It doesn’t take long after you first learn how to make beer at home that you will want to put your liquid gold into a homebrew keg. Kegging your homebrew just makes life easy and allows you to enjoy your homebrew quicker than bottling. No longer will you have to clean and sanitize 50+ bottles and wait a minimum of 2 additional weeks to bottle condition the beer you made at home. Of course you could keg condition your brew, but the majority of home brewers like to force carbonate their beer so that they can get to the task of enjoying their creation sooner.
There are a few variables to consider when deciding to homebrew keg your beer and today we will look at two different styles of kegs available on the market. Now there are a lot of of places you kind find the homebrew keg. Some legal and others not legal and there are just as many discussion online about both the morality and legality of homebrew keg acquirement. In a previous article though, I listed some really great resources all of which are legal ways to find great keg prices.
Once you decide that kegging your home brew is right for you the next decision is which of the two keg styles to choose. In this article I will focus on the differences and similarities between the very popular corny keg and sanke keg.
Corny kegs are by far the most popular and widely used by home brewers. They are easily and cheaply available do to the soda industry abandoning them to go with syrup in a box or beverage in a box method of delivery. In addition they are easy to maintain and all of the associated equipment is relatively inexpensive and easy to find either online or at your local homebrew shop.
The sanke keg is also used by home brewers but not as common. They are very durable and much heavier than the corny keg because they use more steel within their folds and bends. The additional steel used makes the sanke keg more expensive than its cousin the corny keg. Mainly used for commercial purposes such as beverage distributors and breweries, these kegs are harder to find for making beer at home because they are still in use by industry. Some other disadvantages to the sanke keg are that the connectors used are more expensive and they are overall bulkier than the corny keg. This bulk doesn’t allow you to store as many homebrew kegs within a fridge. One of the biggest complaints I hear about the sanke keg is that they are much harder to clean and maintain because of the smaller opening available, however if you are meticulous with both your cleaning and sanitizing regimen then this may not be an issue for you. The real problem occurs when an empty keg sits for a time.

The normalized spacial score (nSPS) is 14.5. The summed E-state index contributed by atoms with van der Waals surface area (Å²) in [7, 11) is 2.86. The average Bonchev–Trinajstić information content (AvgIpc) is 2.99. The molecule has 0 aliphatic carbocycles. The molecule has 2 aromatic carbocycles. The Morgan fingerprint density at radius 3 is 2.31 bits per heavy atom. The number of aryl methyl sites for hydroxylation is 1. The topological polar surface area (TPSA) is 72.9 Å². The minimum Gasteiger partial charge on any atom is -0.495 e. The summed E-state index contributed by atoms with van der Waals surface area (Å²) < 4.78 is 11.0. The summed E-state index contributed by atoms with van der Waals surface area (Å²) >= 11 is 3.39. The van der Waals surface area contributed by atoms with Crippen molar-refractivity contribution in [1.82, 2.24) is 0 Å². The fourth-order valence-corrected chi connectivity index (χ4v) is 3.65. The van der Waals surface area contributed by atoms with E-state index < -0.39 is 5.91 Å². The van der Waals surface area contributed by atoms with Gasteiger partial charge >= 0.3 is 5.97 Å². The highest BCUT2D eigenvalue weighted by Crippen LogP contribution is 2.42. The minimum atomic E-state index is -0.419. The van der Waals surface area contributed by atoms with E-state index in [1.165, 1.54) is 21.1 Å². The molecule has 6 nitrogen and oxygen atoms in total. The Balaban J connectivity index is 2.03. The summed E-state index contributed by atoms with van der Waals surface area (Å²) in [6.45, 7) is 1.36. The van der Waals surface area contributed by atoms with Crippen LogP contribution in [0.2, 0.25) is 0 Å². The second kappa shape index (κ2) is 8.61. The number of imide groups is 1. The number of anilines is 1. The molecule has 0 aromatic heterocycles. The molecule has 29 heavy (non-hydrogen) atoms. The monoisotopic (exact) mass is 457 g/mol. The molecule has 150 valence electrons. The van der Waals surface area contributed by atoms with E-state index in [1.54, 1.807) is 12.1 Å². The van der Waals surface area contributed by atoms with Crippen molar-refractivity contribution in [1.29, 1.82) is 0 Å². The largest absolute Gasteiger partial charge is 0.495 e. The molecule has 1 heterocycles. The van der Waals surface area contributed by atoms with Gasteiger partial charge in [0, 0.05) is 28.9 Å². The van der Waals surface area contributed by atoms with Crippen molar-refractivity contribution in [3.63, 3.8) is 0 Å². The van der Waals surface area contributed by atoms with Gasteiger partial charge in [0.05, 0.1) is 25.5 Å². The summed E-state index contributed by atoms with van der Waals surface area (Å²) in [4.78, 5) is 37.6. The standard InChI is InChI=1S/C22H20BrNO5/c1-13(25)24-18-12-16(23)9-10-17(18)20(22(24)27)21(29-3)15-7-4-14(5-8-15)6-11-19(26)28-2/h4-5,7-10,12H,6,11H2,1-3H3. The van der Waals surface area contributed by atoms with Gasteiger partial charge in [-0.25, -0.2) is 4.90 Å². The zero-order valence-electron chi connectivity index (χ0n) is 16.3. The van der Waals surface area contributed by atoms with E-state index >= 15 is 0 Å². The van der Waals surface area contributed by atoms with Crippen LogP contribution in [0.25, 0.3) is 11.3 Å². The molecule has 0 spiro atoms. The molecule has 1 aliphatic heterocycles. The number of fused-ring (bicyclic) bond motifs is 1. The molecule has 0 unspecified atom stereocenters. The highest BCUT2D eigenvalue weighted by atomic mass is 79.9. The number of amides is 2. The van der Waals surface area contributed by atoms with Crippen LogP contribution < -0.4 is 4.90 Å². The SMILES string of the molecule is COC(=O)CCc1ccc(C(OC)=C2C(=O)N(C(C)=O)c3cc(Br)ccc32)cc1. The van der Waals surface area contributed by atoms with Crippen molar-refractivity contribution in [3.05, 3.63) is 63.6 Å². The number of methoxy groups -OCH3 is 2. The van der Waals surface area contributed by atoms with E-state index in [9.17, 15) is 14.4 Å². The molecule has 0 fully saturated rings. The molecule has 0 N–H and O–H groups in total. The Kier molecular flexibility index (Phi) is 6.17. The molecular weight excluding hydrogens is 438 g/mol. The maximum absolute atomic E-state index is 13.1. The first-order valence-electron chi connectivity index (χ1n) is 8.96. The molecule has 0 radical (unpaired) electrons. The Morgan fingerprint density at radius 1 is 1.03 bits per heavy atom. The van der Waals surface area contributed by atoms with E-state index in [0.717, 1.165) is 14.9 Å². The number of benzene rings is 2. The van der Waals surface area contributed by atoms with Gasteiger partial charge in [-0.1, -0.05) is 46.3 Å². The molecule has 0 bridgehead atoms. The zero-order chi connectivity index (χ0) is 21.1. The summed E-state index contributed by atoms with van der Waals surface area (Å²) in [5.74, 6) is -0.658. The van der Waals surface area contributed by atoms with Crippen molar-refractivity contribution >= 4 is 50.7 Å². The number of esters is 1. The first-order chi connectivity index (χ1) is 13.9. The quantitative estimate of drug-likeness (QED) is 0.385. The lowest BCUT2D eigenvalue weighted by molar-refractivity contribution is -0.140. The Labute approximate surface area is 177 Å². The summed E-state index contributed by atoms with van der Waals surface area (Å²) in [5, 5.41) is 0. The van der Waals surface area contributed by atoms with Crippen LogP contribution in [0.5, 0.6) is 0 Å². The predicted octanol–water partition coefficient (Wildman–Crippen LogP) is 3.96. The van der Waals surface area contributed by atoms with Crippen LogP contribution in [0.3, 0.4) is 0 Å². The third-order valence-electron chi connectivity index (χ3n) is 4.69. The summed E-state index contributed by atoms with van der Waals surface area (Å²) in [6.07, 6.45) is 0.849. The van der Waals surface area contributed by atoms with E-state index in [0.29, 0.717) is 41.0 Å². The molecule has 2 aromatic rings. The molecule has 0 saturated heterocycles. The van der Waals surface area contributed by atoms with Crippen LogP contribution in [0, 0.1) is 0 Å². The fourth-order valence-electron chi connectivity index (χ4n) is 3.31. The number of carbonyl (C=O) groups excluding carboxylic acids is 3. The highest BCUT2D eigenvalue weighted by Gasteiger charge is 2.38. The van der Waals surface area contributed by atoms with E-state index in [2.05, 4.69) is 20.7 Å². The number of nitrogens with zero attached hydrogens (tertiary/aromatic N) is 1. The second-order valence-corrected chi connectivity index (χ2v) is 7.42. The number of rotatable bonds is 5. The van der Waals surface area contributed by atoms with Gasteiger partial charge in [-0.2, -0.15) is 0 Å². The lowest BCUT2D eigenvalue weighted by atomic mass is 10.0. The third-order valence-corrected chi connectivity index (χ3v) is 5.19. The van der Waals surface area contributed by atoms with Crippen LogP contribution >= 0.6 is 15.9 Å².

Other popular uses for the sanke keg are they can be turned into a brew kettle or mash tun. They are also great to use as fermenters because steel is impervious to oxygen and light and unlike glass carboys they will not chip or break.
Overall kegging your beer is fun and if you are able to find a keg price you are happy with pick one or better yet two up. You won’t regret it. Just keep in mind some of the above
Homebrew Sanke Kegadvantages and disadvantages of either homebrew keg when looking around.
If you know of any other advantages or disadvantages to the kegs mentioned here, please leave your comments below.